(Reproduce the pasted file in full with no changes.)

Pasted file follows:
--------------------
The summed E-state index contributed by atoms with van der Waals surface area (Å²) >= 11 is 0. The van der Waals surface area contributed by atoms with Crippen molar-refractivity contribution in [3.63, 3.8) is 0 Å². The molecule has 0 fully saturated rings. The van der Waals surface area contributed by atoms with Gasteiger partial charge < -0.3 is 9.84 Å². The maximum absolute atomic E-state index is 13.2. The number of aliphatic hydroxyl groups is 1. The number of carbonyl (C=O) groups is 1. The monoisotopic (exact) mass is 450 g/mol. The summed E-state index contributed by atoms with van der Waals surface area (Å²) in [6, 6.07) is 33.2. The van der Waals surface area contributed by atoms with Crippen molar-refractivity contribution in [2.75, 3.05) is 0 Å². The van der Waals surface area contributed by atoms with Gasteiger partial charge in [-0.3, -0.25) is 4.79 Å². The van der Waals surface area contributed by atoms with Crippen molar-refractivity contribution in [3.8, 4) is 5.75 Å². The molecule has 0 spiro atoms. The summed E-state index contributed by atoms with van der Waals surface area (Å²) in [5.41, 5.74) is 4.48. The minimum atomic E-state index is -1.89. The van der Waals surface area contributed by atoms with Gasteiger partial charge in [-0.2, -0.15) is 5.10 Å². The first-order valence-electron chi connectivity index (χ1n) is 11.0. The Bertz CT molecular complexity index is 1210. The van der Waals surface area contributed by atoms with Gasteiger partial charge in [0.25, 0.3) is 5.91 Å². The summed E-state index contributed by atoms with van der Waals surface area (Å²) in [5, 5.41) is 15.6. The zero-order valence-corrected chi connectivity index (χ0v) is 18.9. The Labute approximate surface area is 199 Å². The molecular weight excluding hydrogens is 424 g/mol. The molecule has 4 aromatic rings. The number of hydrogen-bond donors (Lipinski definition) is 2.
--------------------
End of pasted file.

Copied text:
The summed E-state index contributed by atoms with van der Waals surface area (Å²) >= 11 is 0. The van der Waals surface area contributed by atoms with Crippen molar-refractivity contribution in [3.63, 3.8) is 0 Å². The molecule has 0 fully saturated rings. The van der Waals surface area contributed by atoms with Gasteiger partial charge < -0.3 is 9.84 Å². The maximum absolute atomic E-state index is 13.2. The number of aliphatic hydroxyl groups is 1. The number of carbonyl (C=O) groups is 1. The monoisotopic (exact) mass is 450 g/mol. The summed E-state index contributed by atoms with van der Waals surface area (Å²) in [6, 6.07) is 33.2. The van der Waals surface area contributed by atoms with Crippen molar-refractivity contribution in [2.75, 3.05) is 0 Å². The van der Waals surface area contributed by atoms with Gasteiger partial charge in [-0.3, -0.25) is 4.79 Å². The van der Waals surface area contributed by atoms with Crippen molar-refractivity contribution in [3.8, 4) is 5.75 Å². The molecule has 0 spiro atoms. The summed E-state index contributed by atoms with van der Waals surface area (Å²) in [5.41, 5.74) is 4.48. The minimum atomic E-state index is -1.89. The van der Waals surface area contributed by atoms with Gasteiger partial charge in [-0.2, -0.15) is 5.10 Å². The first-order valence-electron chi connectivity index (χ1n) is 11.0. The Bertz CT molecular complexity index is 1210. The van der Waals surface area contributed by atoms with Gasteiger partial charge in [0.25, 0.3) is 5.91 Å². The summed E-state index contributed by atoms with van der Waals surface area (Å²) in [5, 5.41) is 15.6. The zero-order valence-corrected chi connectivity index (χ0v) is 18.9. The Labute approximate surface area is 199 Å². The molecular weight excluding hydrogens is 424 g/mol. The molecule has 4 aromatic rings. The number of hydrogen-bond donors (Lipinski definition) is 2.